NTEU Calls for Passage of Paid Parental Leave Bill for Federal Employees

Press Release February 13, 2017

Washington, D.C.— Federal employees would receive six weeks of paid leave to welcome a new child into their families under bipartisan legislation introduced today and strongly supported by the National Treasury Employees Union (NTEU).

The Federal Employees Paid Parental Leave Act sponsored by Rep. Carolyn Maloney (D-N.Y.) and Rep. Barbara Comstock (R-Va.) would bring the government’s family leave policy in line with many private sector employers and help recruit and retain high-quality federal employees, said NTEU National President Tony Reardon.

“New parents have enough to worry about without being pressured to immediately return to work because they can’t afford to stay home and be with their newborn, adopted child or foster child,” Reardon said. “This legislation recognizes that as a family grows, it needs time to bond, and nothing could be more important than allowing our federal workers the opportunity to nurture their new children full-time at this critical moment of their lives.”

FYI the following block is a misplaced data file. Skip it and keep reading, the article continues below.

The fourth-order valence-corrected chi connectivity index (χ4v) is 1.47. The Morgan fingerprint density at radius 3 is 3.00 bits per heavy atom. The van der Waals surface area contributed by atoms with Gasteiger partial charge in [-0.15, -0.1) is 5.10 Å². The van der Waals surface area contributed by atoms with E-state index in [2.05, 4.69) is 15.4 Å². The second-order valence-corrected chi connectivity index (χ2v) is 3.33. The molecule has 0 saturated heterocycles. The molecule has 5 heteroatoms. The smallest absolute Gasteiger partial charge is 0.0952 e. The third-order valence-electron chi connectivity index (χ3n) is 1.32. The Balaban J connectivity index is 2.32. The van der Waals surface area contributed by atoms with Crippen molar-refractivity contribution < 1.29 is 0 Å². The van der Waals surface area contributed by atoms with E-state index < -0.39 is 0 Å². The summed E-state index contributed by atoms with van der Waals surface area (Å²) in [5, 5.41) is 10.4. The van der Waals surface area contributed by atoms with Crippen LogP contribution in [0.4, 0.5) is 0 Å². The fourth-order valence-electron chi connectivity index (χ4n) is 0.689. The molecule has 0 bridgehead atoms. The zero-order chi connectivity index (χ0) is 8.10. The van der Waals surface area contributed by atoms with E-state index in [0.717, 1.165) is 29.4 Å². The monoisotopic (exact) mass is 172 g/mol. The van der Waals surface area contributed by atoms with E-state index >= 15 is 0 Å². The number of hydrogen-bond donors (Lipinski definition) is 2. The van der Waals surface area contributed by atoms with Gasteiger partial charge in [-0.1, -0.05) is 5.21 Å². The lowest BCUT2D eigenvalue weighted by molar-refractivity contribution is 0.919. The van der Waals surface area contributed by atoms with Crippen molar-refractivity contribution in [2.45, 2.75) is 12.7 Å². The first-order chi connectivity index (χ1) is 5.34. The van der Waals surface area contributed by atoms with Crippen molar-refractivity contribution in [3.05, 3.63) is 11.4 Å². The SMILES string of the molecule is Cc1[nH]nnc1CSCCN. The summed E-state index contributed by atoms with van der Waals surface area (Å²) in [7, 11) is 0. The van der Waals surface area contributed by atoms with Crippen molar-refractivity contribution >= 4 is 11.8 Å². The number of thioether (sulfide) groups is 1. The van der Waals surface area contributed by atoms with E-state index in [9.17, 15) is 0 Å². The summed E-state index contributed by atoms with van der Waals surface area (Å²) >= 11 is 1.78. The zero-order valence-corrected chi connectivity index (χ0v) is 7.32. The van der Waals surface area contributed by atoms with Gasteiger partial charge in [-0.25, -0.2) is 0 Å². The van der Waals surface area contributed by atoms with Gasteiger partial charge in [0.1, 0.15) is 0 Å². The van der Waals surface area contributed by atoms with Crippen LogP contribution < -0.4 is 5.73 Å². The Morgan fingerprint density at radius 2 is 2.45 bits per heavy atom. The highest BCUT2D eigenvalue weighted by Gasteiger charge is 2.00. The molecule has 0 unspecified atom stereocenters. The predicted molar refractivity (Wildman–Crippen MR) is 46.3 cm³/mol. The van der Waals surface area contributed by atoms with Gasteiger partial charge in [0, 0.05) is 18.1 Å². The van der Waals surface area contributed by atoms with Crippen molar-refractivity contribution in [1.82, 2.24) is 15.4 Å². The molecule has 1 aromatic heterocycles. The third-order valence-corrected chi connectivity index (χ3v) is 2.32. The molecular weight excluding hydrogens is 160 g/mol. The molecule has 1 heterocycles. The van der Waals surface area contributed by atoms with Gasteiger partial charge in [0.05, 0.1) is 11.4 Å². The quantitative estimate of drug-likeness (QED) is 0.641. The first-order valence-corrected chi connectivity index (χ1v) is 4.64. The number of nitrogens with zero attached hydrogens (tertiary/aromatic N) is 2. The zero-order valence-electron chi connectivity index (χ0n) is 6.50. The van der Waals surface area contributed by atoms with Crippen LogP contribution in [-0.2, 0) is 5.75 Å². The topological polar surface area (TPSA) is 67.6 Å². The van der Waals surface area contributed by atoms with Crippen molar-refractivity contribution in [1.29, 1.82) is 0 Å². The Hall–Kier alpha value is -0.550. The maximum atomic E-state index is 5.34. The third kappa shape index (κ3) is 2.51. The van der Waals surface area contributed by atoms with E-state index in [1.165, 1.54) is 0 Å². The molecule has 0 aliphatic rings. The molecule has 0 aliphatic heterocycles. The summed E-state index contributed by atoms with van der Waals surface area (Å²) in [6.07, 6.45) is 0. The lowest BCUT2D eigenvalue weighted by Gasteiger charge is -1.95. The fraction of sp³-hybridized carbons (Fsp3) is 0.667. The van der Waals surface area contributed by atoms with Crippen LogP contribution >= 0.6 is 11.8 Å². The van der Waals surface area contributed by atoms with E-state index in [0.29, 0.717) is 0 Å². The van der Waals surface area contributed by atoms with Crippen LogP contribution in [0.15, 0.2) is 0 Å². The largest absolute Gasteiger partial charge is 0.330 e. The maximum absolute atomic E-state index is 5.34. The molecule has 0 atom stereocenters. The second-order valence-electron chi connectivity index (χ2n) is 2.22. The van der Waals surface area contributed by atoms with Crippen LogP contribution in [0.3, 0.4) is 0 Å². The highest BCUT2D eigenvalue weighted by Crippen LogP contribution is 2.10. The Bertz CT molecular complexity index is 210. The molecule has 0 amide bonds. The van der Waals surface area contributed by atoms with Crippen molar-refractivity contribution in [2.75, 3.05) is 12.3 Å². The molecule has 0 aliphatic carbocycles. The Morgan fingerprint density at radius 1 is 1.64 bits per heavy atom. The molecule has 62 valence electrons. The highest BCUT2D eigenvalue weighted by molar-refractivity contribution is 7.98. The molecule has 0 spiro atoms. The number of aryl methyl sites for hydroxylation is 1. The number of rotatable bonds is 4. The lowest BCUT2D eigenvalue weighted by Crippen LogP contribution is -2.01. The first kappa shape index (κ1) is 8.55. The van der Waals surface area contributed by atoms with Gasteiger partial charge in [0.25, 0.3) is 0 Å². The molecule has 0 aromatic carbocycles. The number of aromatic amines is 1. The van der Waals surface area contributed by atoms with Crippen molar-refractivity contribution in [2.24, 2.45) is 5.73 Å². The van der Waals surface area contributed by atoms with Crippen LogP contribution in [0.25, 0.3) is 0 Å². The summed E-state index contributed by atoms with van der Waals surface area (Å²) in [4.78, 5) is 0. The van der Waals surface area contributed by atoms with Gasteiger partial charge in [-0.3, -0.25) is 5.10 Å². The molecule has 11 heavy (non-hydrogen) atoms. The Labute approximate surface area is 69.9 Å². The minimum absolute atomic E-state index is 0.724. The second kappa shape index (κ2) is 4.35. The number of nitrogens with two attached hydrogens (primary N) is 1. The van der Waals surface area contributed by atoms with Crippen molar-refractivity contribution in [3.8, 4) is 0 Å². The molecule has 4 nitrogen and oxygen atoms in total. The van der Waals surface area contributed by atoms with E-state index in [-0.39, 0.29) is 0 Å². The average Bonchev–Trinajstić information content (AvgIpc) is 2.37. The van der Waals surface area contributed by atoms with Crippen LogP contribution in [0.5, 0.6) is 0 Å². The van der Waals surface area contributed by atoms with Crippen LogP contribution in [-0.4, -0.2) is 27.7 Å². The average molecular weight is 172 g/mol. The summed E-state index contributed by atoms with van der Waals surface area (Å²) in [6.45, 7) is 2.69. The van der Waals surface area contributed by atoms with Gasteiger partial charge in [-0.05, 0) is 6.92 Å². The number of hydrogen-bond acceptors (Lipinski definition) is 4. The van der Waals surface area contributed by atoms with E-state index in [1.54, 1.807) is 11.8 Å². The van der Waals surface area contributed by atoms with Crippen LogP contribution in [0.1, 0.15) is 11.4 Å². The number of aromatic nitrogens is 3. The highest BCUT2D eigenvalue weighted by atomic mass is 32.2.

Current law allows all employees to take up to 12 weeks of unpaid leave to care for a family member. Under the legislation introduced today, the fathers and mothers who work for the federal government would be able to collect their paycheck for six of those weeks.

Reardon joined Maloney, House Minority Whip Steny Hoyer, (D-Md.), Rep. Don Beyer, (D-Va.), and Rep. Jamie Raskin, (D-Md.) for a press conference at the Capitol Monday to announce the legislation.

“As a father of four, I know personally how important it is to have the time to bond with your child,” Reardon said.

Paid parental leave, a benefit already offered by some of the nation’s leading private companies, would reduce turnover in the federal workforce by improving morale, loyalty and job satisfaction. It would also appeal to younger workers who are less likely to have large amounts of sick time, vacation time or financial savings, according to the National Partnership for Women and Families.

Reardon called on Congress to approve this bill to help the government’s leave policy meet 21st century standards.

In a letter to Rep. Maloney and Rep. Comstock supporting their legislation, Reardon cited a recent study that found employers offering paid parental leave had higher levels of employee retention because first-time parents were more likely to return to their job.

“Paid parental leave is a win-win situation.  The Pentagon recognized this last year, when it increased paid maternity leave to 12 weeks and paid paternity leave to 14 days,” Reardon wrote.

“Rep. Maloney and Rep. Comstock are to be commended for teaming up on this legislation that is long overdue and would make federal employment a more family-friendly choice,” Reardon said.

NTEU represents 150,000 employees in 31 agencies and departments.